In the fall of 2015, Weirdbook Magazine made a comeback after a seventeen year hiatus. I submitted one of my stories to them, actually in the spring of ’15 when the initial announcements and solicitations appeared, and matters thereafter proceeded along a very circuitous path.
Here’s the thing: I was one among a vast multitude who submitted stories to the newly resurrected mag, and my story was not selected for issue #31, the first issue of the new era. Nor was my story selected for #32. However, I did have a very positive exchange of e-mails with the editor-in-chief, Douglas Draa, about how much he enjoyed my story and how he would have liked to publish it, but given space limitations and his efforts to compose a well-balanced overall feel for each issue, all of the necessary elements didn’t quite align. And I completely understood where he was coming from. Much to Mr. Draa’s credit, he urged me to continue shopping the story around, and expressed his confidence that some other market would snap it up. But at the same time, he indicated that if for some reason the story never found another home, he would be happy to publish it at some point in the future.
Emboldened by Mr. Draa’s encouragement, I sent the story on to no less than seven other markets over the course of 2015. All of them said no. I identified another couple of targets in the early part of this year, one of which declined and one of which said nothing for a while. In the latter case, I had found an open anthology which had a theme that seemed to be a perfect fit for my story, and I was genuinely excited about the possibility of having my story appear in that book. I had also sent them the story fairly early in the submission window, since it was already done and coincidentally on-point, as opposed to stumbling across the anthology and then starting from scratch writing a customized story as I sometimes do. So I wasn’t discouraged by the long silence, figuring I’d have to wait at least until the submissions call officially closed.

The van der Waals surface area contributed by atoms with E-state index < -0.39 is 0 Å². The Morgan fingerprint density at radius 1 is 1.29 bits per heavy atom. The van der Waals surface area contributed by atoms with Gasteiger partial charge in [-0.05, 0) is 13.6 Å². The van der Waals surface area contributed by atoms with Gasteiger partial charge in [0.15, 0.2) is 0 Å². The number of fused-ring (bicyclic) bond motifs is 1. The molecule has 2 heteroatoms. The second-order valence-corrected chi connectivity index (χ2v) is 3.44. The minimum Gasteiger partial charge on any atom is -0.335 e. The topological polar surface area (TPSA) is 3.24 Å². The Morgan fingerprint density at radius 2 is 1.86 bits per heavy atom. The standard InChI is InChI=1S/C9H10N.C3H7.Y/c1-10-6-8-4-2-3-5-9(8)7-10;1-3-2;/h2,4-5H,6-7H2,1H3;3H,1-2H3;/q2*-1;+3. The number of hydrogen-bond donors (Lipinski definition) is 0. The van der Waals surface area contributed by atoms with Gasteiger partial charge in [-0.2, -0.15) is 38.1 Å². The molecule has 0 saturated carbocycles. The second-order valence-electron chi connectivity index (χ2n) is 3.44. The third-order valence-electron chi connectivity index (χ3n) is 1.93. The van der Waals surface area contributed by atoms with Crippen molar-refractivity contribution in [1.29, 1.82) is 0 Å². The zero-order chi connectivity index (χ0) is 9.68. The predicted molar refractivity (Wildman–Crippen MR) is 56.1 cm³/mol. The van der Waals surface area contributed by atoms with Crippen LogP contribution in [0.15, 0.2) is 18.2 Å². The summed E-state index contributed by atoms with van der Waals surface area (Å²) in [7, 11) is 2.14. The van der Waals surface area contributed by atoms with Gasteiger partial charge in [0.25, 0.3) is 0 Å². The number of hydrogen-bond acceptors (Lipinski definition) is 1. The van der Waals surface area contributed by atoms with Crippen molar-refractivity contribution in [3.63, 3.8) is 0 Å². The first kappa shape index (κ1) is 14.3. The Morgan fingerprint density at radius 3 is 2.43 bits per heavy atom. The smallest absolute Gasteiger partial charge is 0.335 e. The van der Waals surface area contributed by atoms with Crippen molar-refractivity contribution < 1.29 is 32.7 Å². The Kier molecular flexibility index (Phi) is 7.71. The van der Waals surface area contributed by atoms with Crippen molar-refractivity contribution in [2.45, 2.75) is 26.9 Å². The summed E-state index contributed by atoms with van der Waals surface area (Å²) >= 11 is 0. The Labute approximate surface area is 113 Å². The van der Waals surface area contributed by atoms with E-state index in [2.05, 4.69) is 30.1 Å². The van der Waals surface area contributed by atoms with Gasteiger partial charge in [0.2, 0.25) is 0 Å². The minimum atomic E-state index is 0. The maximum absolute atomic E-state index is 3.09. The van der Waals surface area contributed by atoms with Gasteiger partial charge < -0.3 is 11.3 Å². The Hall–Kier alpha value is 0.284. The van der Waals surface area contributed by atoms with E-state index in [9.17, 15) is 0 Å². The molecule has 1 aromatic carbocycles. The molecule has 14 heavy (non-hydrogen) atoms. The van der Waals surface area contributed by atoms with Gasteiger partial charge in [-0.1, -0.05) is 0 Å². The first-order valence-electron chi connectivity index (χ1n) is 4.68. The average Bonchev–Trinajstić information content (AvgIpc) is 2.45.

Of course, right about the time I was waiting to hear back about the anthology, Mr. Draa reached out to me and asked if my story happened to still be available, because he had a slot for it in an upcoming issue of Weirdbook. I asked him when he needed an answer, because I expected to find out one way or the other about the anthology in a month or two. He needed a commitment within a week. I regretfully told him thanks but no thanks, pinning my hopes on the anthology. He told me that he understood completely and hoped I got into the anthology, and that I should also keep in touch either way. For my part, I assured him I would.
Not long after that, with the submission call well and truly closed and yet no news of any kind forthcoming from the anthology publisher, I reached out to them asking for an update or any information at all. It may or may not have been my inquiry that prompted it, but within 24 hours the publisher announced publicly that they were folding and the anthology would only come together if they were able to work out a deal to have another house take on the now-orphaned project. And even if that longshot came to pass, that would simply pass the decision making as to which stories made the cut and which got the axe over to the new publisher. I decided to cut my losses and consider the whole thing moot.
Once the stinging pangs of regret subsided a bit, I contacted Mr. Draa, told him the whole sad tale-of-the-tale, and informed him that I was done shopping the story around. He could, if he still had any interest, publish the story in Weirdbook at some point in the future. Much to my exuberant delight, he did still have interest, and so the deal was struck.
After publishing one issue in 2015 and two issues in 2016, Weirdbook is planning on publishing four issues in 2017. And my story “The Maiden Voyage of the Ariona” will appear in one of them! It could be as far off as the December 2017 issue slated for a year from now, but then again it could be sooner depending on numerous unknowable factors. When things are more definitive I will offer updates here, including as always the links to purchase your own copy. Though in the mean time, if you want to check out how the revival is going, you can always start showing your support for smaller speculative fiction presses right now!